I propose to take Questions Nos. 130, 151 and 203 together.
Testing and contact-tracing continues to be a key component of the Government’s response to the pandemic.
Demand for testing at this time is very high, with almost 220,000 tests conducted in the last seven days. This demand on the testing and tracing system is due to the high level of infection currently being experienced in the community.
The HSE is making every effort necessary to address the very significant demand arising for PCR testing. This includes making arrangements with private providers to add new capacity, extending the opening hours of swabbing centres and ongoing recruitment and redeployment to swabbing teams, and doubling the number of National Ambulance Service mobile teams. The HSE also continues to monitor the need for testing centres and the most appropriate locations at any given time.
The HSE currently operates 35 CHO testing centres which are available to the general public plus 3 additional centres being provided by private providers on the HSE’s behalf. The HSE continue to monitor the situation very closely and investigations are ongoing for the potential to open additional centres including exploring options for engagement with further private testing services.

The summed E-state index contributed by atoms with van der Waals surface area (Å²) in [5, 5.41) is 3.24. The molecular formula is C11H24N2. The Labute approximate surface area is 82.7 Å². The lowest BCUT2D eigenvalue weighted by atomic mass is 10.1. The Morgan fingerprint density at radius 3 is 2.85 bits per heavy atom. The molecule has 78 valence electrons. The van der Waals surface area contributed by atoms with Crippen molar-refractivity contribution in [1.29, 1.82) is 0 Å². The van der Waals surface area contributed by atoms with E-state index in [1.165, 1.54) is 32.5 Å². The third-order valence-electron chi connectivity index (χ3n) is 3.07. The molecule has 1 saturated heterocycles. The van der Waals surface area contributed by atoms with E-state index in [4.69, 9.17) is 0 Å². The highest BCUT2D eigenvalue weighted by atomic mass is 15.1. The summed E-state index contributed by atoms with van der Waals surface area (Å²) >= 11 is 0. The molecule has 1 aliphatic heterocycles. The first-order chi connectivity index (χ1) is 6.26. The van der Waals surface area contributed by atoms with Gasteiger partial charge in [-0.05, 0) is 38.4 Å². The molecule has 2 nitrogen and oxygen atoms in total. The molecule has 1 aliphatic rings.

Individuals who have a medical condition that prevents them from getting to a test centre can be referred by a GP for a home test.
These measures have increased the base community PCR capacity from 15,000 to 25,000 tests per day. Including acute hospital capacity, the HSE is now able to deliver 29,500 tests a day.
People using the self-referral online portal to book a test may find, at times, that no appointments are available. Appointments become available at various times during the day so people should try again later. If anybody with symptoms has concerns about booking a test, they should contact their GP.
As a result of this very high demand, the HSE is prioritising those who are clinically referred and symptomatic close contacts.
It is important to reiterate the public health advice that anybody waiting for a test who has symptoms of Covid-19, should continue to self-isolate until they are at least 48 hours’ symptom free. This should minimize any impact where a person may have to wait a number of days for a test.
The role of testing and contact tracing, as part of the wider public health response, has been under ongoing review throughout the pandemic and will continue to be reviewed and amended in line with the epidemiological profile of the disease, its impact on healthcare utilisation and outcomes, the vaccination status of the population and ECDC guidance.